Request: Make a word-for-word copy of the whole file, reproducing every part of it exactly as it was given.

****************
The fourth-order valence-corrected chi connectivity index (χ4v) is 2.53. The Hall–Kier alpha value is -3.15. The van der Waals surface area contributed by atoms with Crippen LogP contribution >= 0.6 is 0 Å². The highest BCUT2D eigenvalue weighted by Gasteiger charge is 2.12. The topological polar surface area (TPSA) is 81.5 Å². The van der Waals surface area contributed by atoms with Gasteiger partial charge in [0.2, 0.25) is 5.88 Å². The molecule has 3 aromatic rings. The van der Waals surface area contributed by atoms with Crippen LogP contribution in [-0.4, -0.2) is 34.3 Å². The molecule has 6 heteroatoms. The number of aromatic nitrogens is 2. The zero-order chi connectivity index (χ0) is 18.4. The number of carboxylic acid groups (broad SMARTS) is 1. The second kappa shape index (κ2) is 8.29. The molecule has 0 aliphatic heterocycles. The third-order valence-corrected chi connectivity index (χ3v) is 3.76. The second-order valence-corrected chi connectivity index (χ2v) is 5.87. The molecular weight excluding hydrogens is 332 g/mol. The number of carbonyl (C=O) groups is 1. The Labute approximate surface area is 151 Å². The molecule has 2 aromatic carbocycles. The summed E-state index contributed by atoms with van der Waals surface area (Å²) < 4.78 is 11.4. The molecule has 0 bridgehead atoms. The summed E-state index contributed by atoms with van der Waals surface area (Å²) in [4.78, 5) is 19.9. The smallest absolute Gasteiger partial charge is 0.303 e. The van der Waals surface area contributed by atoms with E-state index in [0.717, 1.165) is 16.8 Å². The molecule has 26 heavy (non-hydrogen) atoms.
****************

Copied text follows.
The fourth-order valence-corrected chi connectivity index (χ4v) is 2.53. The Hall–Kier alpha value is -3.15. The van der Waals surface area contributed by atoms with Crippen LogP contribution >= 0.6 is 0 Å². The highest BCUT2D eigenvalue weighted by Gasteiger charge is 2.12. The topological polar surface area (TPSA) is 81.5 Å². The van der Waals surface area contributed by atoms with Gasteiger partial charge in [0.2, 0.25) is 5.88 Å². The molecule has 3 aromatic rings. The van der Waals surface area contributed by atoms with Crippen LogP contribution in [-0.4, -0.2) is 34.3 Å². The molecule has 6 heteroatoms. The number of aromatic nitrogens is 2. The zero-order chi connectivity index (χ0) is 18.4. The number of carboxylic acid groups (broad SMARTS) is 1. The second kappa shape index (κ2) is 8.29. The molecule has 0 aliphatic heterocycles. The third-order valence-corrected chi connectivity index (χ3v) is 3.76. The second-order valence-corrected chi connectivity index (χ2v) is 5.87. The molecular weight excluding hydrogens is 332 g/mol. The number of carbonyl (C=O) groups is 1. The Labute approximate surface area is 151 Å². The molecule has 2 aromatic carbocycles. The summed E-state index contributed by atoms with van der Waals surface area (Å²) < 4.78 is 11.4. The molecule has 0 bridgehead atoms. The summed E-state index contributed by atoms with van der Waals surface area (Å²) in [4.78, 5) is 19.9. The smallest absolute Gasteiger partial charge is 0.303 e. The van der Waals surface area contributed by atoms with E-state index in [0.717, 1.165) is 16.8 Å². The molecule has 26 heavy (non-hydrogen) atoms.